Two of the five case reports (40%) describe the use of oxytocin infusion to maintain uterine tone [9,13]. Regarding oxytocic agents, it is best to avoid ergometrine in SS as it does cause hypertension with tachycardia and prostaglandin F2 alpha in the presence of pulmonary hypertension as it can increase PVR. The cardiac output does peak again post-delivery and these patients are at risk of pulmonary edema following delivery; hence fluid should be administered cautiously aiming for a neutral fluid balance.

Neonatal outcomes

Preterm (gestational age < 37 weeks) birth was reported in two of the five case reports (60%) as was seen in our case as well [9,13]. Mean gestational age at the time of delivery was 35.75 weeks on our review. Three of the other case reports described normal APGAR scores (60%) with mostly good outcomes [10,11,13]. In one of the case reports where GA was administered, the neonate was intubated (20%) and ventilated [9].
The information detailed in the review of literature could provide useful information for the obstetric cardiac team when preconception counseling and risk-assessment are undertaken in women with SS. Based on the review of the literature, we provide a summary of recommendations, which could be utilized by the multidisciplinary cardiac, obstetric, anesthetic, and neonatal team when they encounter a parturient with SS (Table 2).
Limitations of our review include limited number of patients, some information that was missing in the case reports, and it being limited to only the last two decades. There is also a possibility that we might have missed case reports in other languages as the literature review was limited to case reports in English.
In conclusion, our case report along with the review of literature raises awareness about this condition, highlights the safe use of CSE anesthesia, and provides guidance to the multidisciplinary obstetric, cardiac, anesthetic, and neonatal team on the varied presentation and the optimum management of women with SS during the peripartum period.


Conflicts of Interest

No potential conflict of interest relevant to this article was reported.

Author Contributions

Kailash Bhatia (Conceptualization; Formal analysis; Supervision; Writing – review & editing)

Jennifer Eccles (Methodology; Writing – review & editing)

Dinesh Meessala (Writing – original draft)

Fig. 1.
Shone’s syndrome and various lesions affecting the left ventricular (LV) inlet and LV outlet. Reproduced from Evolving Understanding of Shone Complex Through the Lifespan: What's in an Eponym? Can J Cardiol 2017; 33: 214-5. Opotowsky AR, Webb G with permission from Elsevier.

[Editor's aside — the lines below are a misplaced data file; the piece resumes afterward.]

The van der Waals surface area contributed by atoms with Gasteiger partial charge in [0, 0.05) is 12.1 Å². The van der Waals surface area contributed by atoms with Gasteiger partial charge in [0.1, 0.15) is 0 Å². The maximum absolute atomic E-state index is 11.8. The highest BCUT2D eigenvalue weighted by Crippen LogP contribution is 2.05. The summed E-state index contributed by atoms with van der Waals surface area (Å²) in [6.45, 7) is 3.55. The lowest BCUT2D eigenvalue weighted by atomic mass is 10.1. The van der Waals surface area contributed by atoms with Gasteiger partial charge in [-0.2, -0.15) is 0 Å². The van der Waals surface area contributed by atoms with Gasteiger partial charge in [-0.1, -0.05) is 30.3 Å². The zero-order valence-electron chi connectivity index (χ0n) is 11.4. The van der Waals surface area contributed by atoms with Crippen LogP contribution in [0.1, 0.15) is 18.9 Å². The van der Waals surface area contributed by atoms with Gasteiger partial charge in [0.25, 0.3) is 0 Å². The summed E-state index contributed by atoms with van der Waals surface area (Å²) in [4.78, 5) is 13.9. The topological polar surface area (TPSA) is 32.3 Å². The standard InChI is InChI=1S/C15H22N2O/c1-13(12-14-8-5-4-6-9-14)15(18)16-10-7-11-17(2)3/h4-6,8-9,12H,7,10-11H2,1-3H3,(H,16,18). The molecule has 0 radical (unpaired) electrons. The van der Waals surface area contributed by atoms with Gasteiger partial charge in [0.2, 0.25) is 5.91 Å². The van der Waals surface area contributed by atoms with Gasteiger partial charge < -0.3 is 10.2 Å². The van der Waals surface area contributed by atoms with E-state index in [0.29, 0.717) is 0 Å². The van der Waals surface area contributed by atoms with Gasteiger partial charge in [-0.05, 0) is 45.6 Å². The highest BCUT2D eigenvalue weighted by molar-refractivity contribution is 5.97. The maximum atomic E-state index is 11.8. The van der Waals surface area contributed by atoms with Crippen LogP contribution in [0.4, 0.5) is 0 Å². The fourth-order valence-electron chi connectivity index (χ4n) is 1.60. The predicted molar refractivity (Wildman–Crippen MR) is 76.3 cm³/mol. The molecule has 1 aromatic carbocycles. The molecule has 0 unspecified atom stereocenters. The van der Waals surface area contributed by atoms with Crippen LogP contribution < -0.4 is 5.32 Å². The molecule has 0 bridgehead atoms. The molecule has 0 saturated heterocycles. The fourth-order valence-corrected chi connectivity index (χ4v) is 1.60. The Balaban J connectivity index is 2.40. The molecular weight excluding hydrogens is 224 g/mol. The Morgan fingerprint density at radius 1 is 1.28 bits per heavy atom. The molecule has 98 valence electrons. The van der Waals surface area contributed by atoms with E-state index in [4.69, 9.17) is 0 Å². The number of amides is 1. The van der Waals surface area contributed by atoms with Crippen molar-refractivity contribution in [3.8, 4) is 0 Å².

Table 1.
Published Case Reports of Parturients with Shone’s Syndrome
Maternal demographics and outcomes Koelble et al. [9] 2001 Goswami et al. [10] 2003 Sachse et al. [11] 2008 Purvis and Sharma [12] 2010 Naz et al. [13] 2016
Maternal age (yr) 29 15 17 26 26
BMI (kg/m2) 29.2 Not reported 23.6 Not reported 27.1
Parity 1 0 0 Not reported 0
Gestation (weeks) 31 37 39 Not reported 36
Presentation Raised BP Orthopnea, hypertension, pulmonary edema Orthopnea, palpitations, fatigue Not reported Dyspnea
Baseline BP mmHg 145/90 152/98 103/51 Not reported 140/96
Aortic valve Bicuspid mean ΔP 35 mmHg Normal Bicuspid mild AS Normal previous resection of subaortic membrane Bicuspid peak ΔP 80 mmHg, previous resection of subaortic membrane
Mitral valve Dysplastic thickened leaflets Supra-valvular mitral ring Mild MS Parachute MV valve area 1.2 cm2 2.17 cm2 severe MR
ΔP 22 mmHg then decreased to 14 mmHg ΔP 21 mmHg
Aorta Aortic aneurysm Co-A of aorta mean ΔP 70 mmHg Normal Repaired Co-A Repaired Co-A
Proximal aorta Re-Co-A descending aorta
ΔP 37 mmHg
Other findings LA dilation 65 mm PAP – 50 mmHg LV outflow tract obstruction LV hypertrophy subaortic membrane
Mode of delivery Cesarean Vaginal Cesarean Cesarean Cesarean
Invasive monitoring Arterial and CVP Arterial None initially Not reported Arterial and CVP
Anesthesia/Analgesia General None Epidural with conversion to general Not reported Epidural
APGAR Score 1 min – 4 Normal 1 min – 9 Not reported 1 min – 9
10 min – 6 5 min – 9

ΔP: pressure gradient; AS: aortic stenosis; MV: mitral valve; MR: mitral regurgitation, LV: left ventricle, MS: mitral Stenosis, LA: left atrium, RV: right ventricle, Co-A: coarctation of aorta, PAP: pulmonary artery systolic pressure, CVP: central venous pressure, BMI: body mass index.

Table 2.
Summary of Peripartum Recommendations for Women with Shone’s Syndrome (SS)
1. Pre-pregnancy counseling should be provided to all women with SS.
2. All women during the antepartum period should be looked after by a multidisciplinary obstetric, cardiac, anesthetic, and neonatal team.
3. Serial monitoring of maternal signs and symptoms include dyspnea, orthopnea, and/or hypertension that should be looked out for along with serial echocardiograms and managed with appropriate medications including beta blockers, diuretics, and anti-hypertensive agents depending on the lesion.
4. Individualized care plans regarding mode of delivery tailored to the woman depending on obstetric and cardiac history should be formulated by the multidisciplinary team.
5. When considering vaginal delivery, a shortened second stage of labor is preferable.
6. Regional analgesia and anesthesia should be considered in women during vaginal delivery and for cesarean section provided no other contraindications exist.
7. Phenylephrine should be the vasopressor of choice and invasive blood pressure monitoring should be considered in women with severe obstructive lesions.
8. Oxytocin should preferably be given as an infusion to maintain uterine tone following delivery.
9. All patients should have cardiac monitoring at least for 24–48 h in hospital as they will be at risk of pulmonary edema following delivery.
10. Following hospital discharge, all patients should be followed up by the obstetric cardiac team.